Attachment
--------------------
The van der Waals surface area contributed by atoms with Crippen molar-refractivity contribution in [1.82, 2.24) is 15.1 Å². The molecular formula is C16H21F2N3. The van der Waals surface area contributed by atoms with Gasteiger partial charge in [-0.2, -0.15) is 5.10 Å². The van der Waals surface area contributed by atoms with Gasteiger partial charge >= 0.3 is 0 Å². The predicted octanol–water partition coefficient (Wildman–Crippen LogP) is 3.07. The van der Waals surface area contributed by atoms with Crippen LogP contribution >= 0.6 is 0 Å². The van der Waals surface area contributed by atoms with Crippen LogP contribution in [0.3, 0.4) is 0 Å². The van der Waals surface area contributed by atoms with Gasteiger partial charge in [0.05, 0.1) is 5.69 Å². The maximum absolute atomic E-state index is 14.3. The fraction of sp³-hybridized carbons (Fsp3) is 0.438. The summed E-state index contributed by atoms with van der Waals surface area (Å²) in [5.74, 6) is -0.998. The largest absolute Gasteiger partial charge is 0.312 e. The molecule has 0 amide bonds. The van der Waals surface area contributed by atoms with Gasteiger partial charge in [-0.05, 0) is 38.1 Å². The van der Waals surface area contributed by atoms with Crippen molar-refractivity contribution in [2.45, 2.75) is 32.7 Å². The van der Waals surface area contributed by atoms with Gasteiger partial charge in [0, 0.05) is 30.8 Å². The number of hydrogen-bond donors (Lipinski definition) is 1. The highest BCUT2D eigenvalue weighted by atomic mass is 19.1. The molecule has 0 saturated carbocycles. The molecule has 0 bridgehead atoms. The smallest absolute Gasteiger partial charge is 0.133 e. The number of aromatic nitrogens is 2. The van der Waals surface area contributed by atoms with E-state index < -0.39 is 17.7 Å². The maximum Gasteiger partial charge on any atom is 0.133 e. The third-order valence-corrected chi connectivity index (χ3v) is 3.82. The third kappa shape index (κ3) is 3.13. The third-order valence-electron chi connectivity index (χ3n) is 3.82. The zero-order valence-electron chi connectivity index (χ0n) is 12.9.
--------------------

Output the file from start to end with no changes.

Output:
The van der Waals surface area contributed by atoms with Crippen molar-refractivity contribution in [1.82, 2.24) is 15.1 Å². The molecular formula is C16H21F2N3. The van der Waals surface area contributed by atoms with Gasteiger partial charge in [-0.2, -0.15) is 5.10 Å². The van der Waals surface area contributed by atoms with Gasteiger partial charge >= 0.3 is 0 Å². The predicted octanol–water partition coefficient (Wildman–Crippen LogP) is 3.07. The van der Waals surface area contributed by atoms with Crippen LogP contribution >= 0.6 is 0 Å². The van der Waals surface area contributed by atoms with Crippen LogP contribution in [0.3, 0.4) is 0 Å². The van der Waals surface area contributed by atoms with Gasteiger partial charge in [0.05, 0.1) is 5.69 Å². The maximum absolute atomic E-state index is 14.3. The fraction of sp³-hybridized carbons (Fsp3) is 0.438. The summed E-state index contributed by atoms with van der Waals surface area (Å²) in [5.74, 6) is -0.998. The largest absolute Gasteiger partial charge is 0.312 e. The molecule has 0 amide bonds. The van der Waals surface area contributed by atoms with Gasteiger partial charge in [-0.05, 0) is 38.1 Å². The van der Waals surface area contributed by atoms with Crippen molar-refractivity contribution in [2.45, 2.75) is 32.7 Å². The van der Waals surface area contributed by atoms with Gasteiger partial charge in [0, 0.05) is 30.8 Å². The number of hydrogen-bond donors (Lipinski definition) is 1. The highest BCUT2D eigenvalue weighted by atomic mass is 19.1. The molecule has 0 saturated carbocycles. The molecule has 0 bridgehead atoms. The smallest absolute Gasteiger partial charge is 0.133 e. The number of aromatic nitrogens is 2. The van der Waals surface area contributed by atoms with E-state index < -0.39 is 17.7 Å². The maximum Gasteiger partial charge on any atom is 0.133 e. The third-order valence-corrected chi connectivity index (χ3v) is 3.82. The third kappa shape index (κ3) is 3.13. The third-order valence-electron chi connectivity index (χ3n) is 3.82. The zero-order valence-electron chi connectivity index (χ0n) is 12.9.